Is it a headache or a migraine?

Did you know that headaches affect nearly 90 per cent of men and 95 per cent of women? It comes as no surprise that most of us have experienced a dull or throbbing headache at some point in our lives.

But could yours be something more serious, like a migraine?

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Does your headache make you nauseous? Have you felt dizzy or had blurred vision? Or do you just need to lock yourself in a dark room to ease the pain behind your eyes?

We take a look at the differences between headaches and migraines and how you could keep track of their patterns, prevent them and find some relief.

What is the difference between a headache and a migraine?

A headache is categorised by pain in the head and upper neck area and is classed into three types: primary, secondary and cranial neuralgias.

Primary headaches are the most common and include migraines, tension and cluster headaches. Although they do not strike as often, migraines are relatively common among adults, with 15 per cent of Brits across the UK suffering from them.

Unlike headaches, migraines are far more serious and you could find yourself bed bound within an hour. Nausea and stomach cramps, blurred vision, loss of appetite and dizziness are all symptoms of migraines.

These are the three most commonly reported migraines to doctors:

1. A migraine with an aura

An aura is a warning sign before the migraine begins – usually blurry vision or flashing lights. About a third of people will experience an aura and it should give you enough time to find treatment or a quiet place to rest while it passes.

2. Migraine without an aura

This migraine gives no warning, it can strike at any time and often leaves the you unable to carry on with normal day-to-day tasks.

3. Migraines without a headache

These are also known as ‘silent migraines’. You might experience an aura but the headache itself will never develop.

What is causing my migraine?

Migraines and headaches are thought to be caused by changes in hormone levels in your brain – most importantly serotonin.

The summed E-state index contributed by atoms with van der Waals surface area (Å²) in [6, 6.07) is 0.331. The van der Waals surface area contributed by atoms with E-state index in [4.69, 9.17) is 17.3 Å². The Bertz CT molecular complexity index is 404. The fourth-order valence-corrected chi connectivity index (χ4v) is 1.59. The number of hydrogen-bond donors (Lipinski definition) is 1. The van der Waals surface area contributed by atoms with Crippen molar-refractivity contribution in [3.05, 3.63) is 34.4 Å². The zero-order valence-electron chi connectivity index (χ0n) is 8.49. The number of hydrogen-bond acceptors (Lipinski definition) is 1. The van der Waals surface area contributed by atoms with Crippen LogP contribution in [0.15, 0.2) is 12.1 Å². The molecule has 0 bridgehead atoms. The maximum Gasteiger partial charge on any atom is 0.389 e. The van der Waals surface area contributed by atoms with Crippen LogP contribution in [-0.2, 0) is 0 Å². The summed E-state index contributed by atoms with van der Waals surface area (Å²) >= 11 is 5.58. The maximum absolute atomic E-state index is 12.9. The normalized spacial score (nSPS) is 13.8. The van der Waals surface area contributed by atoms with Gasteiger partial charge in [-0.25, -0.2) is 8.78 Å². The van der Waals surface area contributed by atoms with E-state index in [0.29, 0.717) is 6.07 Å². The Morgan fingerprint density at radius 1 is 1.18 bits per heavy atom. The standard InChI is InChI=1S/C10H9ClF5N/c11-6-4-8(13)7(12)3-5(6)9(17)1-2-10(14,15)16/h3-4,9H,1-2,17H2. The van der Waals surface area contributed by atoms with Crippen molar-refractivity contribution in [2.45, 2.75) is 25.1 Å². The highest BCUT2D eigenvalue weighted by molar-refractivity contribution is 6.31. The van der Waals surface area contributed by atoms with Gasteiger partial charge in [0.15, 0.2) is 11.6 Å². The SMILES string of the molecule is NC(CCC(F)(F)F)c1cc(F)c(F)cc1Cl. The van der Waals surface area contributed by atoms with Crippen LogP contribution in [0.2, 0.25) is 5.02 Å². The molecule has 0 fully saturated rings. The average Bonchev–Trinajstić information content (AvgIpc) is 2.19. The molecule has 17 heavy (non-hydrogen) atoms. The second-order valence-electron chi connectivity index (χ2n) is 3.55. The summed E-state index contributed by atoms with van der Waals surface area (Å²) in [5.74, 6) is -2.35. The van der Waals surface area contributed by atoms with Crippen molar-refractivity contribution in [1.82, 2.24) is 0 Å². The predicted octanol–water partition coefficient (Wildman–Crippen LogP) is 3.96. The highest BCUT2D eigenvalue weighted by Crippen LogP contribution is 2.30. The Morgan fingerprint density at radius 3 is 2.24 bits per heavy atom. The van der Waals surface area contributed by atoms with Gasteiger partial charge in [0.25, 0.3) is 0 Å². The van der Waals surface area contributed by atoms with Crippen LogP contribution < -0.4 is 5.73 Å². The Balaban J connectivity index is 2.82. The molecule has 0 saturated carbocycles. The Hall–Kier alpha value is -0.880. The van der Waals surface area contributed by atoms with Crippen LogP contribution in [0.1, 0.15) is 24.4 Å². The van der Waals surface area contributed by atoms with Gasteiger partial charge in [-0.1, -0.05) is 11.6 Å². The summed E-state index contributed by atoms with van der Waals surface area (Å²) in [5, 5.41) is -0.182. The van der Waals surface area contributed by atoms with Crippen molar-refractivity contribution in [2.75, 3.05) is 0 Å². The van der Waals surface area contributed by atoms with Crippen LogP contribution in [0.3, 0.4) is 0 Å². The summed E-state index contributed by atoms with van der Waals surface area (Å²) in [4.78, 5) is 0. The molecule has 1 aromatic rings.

When levels of serotonin drop, blood vessels in your brain can spasm and this may cause an aura. Soon after the spasm, the blood vessels dilate again and this causes the actual pain.

Experts believe that emotional (including stress, shock and depression), physical (exhaustion, poor posture and low blood sugar) and dietary (dehydration, caffeine and specific food groups such as dairy or sugar) triggers are also to blame for migraines.

Can I treat a migraine?

Although doctors have not found a cure for migraines, there are some treatments available that can help ease the symptoms. Painkillers are generally prescribed to reduce pain, but recently drug-free alternative treatments have become popular.

Some people have found relief with  acupuncture  and have used it as a preventative treatment for migraines too. The National Institute of Health and Clinical Excellence (NICE) states that a course of up to 10 sessions over a two month period can help.

Also oxygen sales for the treatment of headaches and migraines has risen in recent years. Sufferers have reported that breathing in purified oxygen-enriched air from a canister has helped eased their tension headaches and subdued migraine pains.

Most doctor will recommend you keep a diary. Start taking notes of everything you ate as certrain food groups might be triggering your migraines. Monitor your stress levels or changes in your environment as well as these could be to blame too. After identifying a possible trigger, avoiding it could be the key to preventing your migraine attacks.